13 June, 2010

The Pianist (2002)

Playing for his life

Nominated for European Film, European Director (Roman Polanski), Audience Award European Actor (Adrien Brody), and winner of European Cinematographer (Pawel Edelman), European Film Awards 2002.

One that I have been meaning to do for some time - without doubt, one of the finest films ever made about the Holocaust, and one that, unlike the also truly excellent Schindler's List (1993), manages to convey the unique horrors of those anti-human times in a way that is peculiarly intimate and personal.

Based in no small part on director Roman Polanski's own experiences as a Polish Jew during World War II, The Pianist (2002) tells the story of virtuoso musician Wladyslaw Szpilman (Adrien Brody) who, while not oblivious to the ever-decreasing circles of Nazi tyranny that are overwhelming Warsaw, nevertheless finds solace and escape from the increasing horrors of daily life in the Jewish ghetto via his music, as he is still very much in demand as a pianist in 'polite' Nazi society.

But, when the time comes for Szpilman and his mother (Maureen Lipman), father (Frank Finlay) brother Henryk (Ed Stoppard) and sister Halina (Jessica Kate Meyer) to be herded onto the cattle trains and sent away to their deaths, Szpilman manages to escape. From then on, his life becomes dependent on his own wits, his ability to survive for long periods without food, and the kindness of strangers - in particular, one Captain Wilm Hosenfeld (Thomas Kretschmann), of the SS...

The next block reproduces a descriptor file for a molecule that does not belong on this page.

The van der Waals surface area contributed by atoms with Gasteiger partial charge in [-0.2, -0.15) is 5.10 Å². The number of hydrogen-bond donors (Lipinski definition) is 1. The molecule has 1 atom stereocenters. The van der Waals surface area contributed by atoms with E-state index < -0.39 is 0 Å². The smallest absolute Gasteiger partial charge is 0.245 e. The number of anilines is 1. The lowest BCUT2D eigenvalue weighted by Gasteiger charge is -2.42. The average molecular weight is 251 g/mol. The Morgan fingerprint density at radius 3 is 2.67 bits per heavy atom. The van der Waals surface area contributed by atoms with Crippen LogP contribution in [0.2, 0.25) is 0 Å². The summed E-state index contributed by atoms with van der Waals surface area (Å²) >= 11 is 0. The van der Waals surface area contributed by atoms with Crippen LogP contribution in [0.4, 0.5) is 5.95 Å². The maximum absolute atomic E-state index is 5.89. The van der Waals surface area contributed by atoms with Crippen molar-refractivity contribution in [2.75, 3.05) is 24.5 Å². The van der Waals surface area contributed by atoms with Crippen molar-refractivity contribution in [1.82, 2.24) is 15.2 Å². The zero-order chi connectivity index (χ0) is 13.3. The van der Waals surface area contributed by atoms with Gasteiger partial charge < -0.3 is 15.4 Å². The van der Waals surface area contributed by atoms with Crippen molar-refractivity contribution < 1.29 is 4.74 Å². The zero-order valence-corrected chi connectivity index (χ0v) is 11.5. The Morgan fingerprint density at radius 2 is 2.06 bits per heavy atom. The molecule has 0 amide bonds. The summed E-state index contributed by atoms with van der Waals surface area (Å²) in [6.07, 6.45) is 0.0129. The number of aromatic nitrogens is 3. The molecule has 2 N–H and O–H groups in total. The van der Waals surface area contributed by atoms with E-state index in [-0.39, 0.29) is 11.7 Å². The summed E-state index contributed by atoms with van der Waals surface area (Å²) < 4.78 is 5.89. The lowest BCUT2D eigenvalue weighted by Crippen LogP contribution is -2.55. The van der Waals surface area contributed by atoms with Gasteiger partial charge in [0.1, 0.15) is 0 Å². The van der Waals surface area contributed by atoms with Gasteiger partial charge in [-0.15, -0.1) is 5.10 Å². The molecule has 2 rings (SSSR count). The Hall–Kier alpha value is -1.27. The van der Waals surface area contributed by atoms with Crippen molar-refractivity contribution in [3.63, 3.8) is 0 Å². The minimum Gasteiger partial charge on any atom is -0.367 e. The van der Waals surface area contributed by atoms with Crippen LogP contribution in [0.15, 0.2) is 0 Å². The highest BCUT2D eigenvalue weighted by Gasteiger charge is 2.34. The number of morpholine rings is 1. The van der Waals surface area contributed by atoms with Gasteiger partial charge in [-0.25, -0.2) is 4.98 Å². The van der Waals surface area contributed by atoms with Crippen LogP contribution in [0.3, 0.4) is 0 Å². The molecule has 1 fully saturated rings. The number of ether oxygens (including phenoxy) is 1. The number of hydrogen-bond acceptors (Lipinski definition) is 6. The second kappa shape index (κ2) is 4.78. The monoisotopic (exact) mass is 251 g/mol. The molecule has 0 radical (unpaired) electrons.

Wladyslaw Szpilman: It's a funny time to say this, but...
[trailing off]
Halina: What?
Wladyslaw Szpilman: I wish I knew you better.

Spielberg's Schindler's List allowed for the director's customary use of awe in cinema to convey the the extermination of the Jews that took place across Europe from Kristallnacht (9-10 November 1938) to Germany's surrender on 9 May 1945, while Polanski's film, with a superb central performance from Brody, communicates the smaller but no less moving personal tragedies that pervaded the lives of millions during the Second World War. Polanski's direction has the real courage of his convictions and, in a way, his unflinching portrayal is even more difficult to watch than Spielberg's film.

A key scene proves this point perfectly - the Szpilman family, becoming aware that Nazi soldiers are storming the tenemant block opposite, turn their house lights off and watch as the soldiers storm into a family's dining room, demanding that all stand. When an obviously disabled man in a wheelchair does not rise, he is taken from the room still in his chair, and dropped from the balcony, six floors up.

The worst of which our species is capable, then? Very much so but, in the pivotal scene involving the starving, freezing Szpilman being asked to play piano by Captain Hosenfeld, who has discovered him hiding near the very end of the war, the quality of mercy is not strained. If you do not cry here, you perhaps never will.

Simply wonderful, but whether you will ever want to watch the film again is another matter entirely.

Awards: Click here for details.

150 mins. In English, German and Russian.

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